Page 1.—3 Ceolwulph or Ceolulph, king of the Northumbrians, a prince of no small learning, and an encourager of learned men; he resigned his kingdom to his son three years after Bede's death, and became monk at Lindisfarne, where he died in the year 740. There were two others of this name, one king of the East-Saxons, the other of the Mercians.
Page 2.—9 Albinuso, an Englishman, and the first of that country that was abbot of St. Austin's, near Canterbury; he was disciple to Adrian, the abbot, and Theodore, the archbishop: was famous for his knowledge in Greek and Latin, and died anno 723. He has been confounded with Flaccus Albinus, or Alcuinus, by Baronius, Leland, and others; whereas he lived the age after the other, and died abbot of Tours, in the year 804. Bede wrote to this Albinus an epistle, De auxilii accepti beneficio.
11 Theodore, a Greek, sent over by Pope Vitalian, was archbishop of Canterbury. Of him Bede has treated in his fourth and fifth books.
12 Adrian, colleague with Theodore, was abbot of St. Austin's; died there 723, and was afterwards canonized.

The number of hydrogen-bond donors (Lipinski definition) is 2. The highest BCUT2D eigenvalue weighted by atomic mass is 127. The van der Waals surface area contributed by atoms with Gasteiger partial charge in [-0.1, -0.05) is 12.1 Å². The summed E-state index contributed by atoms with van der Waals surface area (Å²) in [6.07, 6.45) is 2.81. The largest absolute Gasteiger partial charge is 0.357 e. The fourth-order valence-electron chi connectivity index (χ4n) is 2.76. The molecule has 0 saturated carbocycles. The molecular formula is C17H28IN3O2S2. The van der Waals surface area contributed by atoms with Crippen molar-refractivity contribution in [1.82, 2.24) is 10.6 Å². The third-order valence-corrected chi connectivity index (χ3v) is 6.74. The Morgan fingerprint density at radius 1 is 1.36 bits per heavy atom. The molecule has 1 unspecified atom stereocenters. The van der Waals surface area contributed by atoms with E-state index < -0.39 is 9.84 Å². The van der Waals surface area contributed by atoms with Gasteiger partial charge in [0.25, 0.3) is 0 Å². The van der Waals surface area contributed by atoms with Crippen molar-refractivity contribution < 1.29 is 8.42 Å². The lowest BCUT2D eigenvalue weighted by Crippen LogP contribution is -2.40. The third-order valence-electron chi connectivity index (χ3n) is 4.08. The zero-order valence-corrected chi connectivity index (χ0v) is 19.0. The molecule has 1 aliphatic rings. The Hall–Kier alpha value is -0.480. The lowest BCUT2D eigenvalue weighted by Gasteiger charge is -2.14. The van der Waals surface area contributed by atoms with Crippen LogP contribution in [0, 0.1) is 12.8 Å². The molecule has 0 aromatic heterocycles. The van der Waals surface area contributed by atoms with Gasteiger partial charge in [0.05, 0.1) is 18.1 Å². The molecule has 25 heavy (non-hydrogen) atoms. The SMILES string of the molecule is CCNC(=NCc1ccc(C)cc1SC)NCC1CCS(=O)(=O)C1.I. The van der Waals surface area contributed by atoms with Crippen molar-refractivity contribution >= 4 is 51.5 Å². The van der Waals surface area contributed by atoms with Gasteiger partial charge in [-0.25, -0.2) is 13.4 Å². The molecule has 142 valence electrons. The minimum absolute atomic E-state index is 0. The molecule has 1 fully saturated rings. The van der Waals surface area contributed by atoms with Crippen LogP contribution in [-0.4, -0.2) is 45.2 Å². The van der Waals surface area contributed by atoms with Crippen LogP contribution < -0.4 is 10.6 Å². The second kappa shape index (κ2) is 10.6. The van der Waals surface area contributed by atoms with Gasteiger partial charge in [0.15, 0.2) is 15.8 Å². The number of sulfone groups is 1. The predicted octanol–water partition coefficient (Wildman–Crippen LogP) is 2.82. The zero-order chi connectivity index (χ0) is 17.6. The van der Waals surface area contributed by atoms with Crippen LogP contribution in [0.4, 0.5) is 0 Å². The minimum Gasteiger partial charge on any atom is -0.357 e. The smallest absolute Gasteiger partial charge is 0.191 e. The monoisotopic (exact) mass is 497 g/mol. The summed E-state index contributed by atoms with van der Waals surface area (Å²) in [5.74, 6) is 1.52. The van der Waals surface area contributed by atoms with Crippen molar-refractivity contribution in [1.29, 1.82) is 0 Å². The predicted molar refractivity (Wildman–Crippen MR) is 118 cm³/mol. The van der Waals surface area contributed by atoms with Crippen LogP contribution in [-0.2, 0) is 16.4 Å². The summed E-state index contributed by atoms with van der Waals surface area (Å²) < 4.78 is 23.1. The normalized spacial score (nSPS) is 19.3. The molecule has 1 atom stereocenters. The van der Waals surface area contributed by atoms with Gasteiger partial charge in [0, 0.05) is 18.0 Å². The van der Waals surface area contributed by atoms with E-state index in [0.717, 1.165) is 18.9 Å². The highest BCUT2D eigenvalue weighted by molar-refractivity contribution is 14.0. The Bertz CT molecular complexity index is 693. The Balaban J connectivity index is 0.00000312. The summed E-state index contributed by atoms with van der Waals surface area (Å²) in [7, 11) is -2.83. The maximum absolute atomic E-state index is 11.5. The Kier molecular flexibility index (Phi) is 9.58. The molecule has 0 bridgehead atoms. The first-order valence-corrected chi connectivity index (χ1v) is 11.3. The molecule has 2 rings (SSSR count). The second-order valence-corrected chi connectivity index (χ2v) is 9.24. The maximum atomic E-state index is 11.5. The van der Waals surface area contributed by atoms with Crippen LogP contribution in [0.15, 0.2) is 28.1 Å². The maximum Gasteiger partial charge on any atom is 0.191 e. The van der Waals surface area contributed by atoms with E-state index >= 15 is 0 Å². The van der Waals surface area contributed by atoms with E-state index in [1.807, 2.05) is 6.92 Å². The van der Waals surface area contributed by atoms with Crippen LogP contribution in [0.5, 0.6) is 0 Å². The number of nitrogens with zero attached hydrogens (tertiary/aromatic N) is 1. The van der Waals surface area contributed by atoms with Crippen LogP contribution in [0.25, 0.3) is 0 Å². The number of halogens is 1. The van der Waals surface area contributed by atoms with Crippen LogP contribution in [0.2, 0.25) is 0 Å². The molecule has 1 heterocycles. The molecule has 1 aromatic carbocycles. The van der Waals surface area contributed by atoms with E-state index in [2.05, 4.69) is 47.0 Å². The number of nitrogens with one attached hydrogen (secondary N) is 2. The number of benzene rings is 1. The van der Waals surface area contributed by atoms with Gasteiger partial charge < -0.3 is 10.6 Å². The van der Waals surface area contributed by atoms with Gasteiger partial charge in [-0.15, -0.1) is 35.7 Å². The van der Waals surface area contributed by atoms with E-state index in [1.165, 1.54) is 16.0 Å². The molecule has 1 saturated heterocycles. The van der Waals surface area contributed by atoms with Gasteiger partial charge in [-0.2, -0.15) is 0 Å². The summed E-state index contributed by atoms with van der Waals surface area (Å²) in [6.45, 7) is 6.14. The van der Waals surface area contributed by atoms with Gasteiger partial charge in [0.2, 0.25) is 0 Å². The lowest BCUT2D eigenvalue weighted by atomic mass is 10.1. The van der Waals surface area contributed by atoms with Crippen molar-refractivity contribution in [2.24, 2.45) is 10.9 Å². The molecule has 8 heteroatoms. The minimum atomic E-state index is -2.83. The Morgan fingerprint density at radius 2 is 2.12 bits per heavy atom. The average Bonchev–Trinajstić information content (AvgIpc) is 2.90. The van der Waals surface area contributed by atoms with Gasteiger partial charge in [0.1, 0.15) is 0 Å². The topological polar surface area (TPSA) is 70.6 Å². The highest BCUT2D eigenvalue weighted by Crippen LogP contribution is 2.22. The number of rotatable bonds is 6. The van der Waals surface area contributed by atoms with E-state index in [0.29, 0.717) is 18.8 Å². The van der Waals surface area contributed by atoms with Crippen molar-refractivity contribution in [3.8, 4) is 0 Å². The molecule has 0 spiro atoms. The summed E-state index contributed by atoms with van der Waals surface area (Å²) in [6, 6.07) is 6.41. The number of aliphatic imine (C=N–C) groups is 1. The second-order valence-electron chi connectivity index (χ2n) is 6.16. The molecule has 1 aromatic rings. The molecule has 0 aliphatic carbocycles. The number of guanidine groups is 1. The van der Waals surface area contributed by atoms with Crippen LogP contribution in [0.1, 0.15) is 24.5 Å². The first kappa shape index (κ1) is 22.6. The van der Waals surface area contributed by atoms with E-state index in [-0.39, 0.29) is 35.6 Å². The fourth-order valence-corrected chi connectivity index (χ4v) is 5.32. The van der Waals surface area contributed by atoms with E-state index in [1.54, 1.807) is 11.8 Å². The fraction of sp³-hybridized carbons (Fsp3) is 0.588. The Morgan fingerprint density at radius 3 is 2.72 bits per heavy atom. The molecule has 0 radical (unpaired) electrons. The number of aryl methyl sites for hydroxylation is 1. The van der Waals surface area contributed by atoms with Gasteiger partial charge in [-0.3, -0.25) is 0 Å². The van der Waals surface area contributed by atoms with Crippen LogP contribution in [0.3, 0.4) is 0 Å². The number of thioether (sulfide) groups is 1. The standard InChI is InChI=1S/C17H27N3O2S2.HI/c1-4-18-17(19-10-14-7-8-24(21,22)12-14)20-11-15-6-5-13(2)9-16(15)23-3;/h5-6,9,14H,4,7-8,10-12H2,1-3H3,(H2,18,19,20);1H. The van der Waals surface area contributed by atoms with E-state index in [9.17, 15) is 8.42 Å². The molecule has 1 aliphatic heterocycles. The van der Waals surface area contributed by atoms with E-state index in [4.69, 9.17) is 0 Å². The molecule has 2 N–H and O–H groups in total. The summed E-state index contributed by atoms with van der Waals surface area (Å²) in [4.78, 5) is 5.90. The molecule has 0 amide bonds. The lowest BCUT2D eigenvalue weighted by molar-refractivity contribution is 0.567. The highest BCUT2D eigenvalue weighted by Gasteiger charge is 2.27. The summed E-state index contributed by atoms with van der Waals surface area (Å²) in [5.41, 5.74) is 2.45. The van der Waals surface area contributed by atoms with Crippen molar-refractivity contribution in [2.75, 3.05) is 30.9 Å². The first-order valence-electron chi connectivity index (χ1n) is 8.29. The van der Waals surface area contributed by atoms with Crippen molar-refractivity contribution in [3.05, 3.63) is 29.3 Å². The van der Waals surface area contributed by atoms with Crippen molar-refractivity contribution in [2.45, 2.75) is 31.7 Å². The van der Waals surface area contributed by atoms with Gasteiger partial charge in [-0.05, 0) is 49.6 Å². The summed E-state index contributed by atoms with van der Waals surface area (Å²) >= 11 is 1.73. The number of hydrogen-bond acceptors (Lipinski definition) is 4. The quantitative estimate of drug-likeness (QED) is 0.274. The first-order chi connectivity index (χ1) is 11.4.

12 Nothelmus was born at London; he was priest of St. Paul's, afterwards monk of Canterbury, and archbishop thereof two years after Bede's death. He wrote (according to Pits, p. 141) one book of the Life of St. Augustine, one book of his Miracles, one of his Translation, which he undertook at the instance of Bede and Alcuinus, his scholar; he likewise wrote one book of Epistles to Bede, and died anno 739.
Page 3.—25 Cyneburt or Cimbert, was first monk, and afterwards bishop of Lincoln; he is said by Bale and Pits to have written Annals: but I suppose they had no authority for it but this mention Bede makes of him, which was enough for them.
Page 4.—3 Cuthbert, bishop of Hagulstad and Landisfarne; his life Bede wrote first in heroic verse and afterwards in prose, as it is now among his works.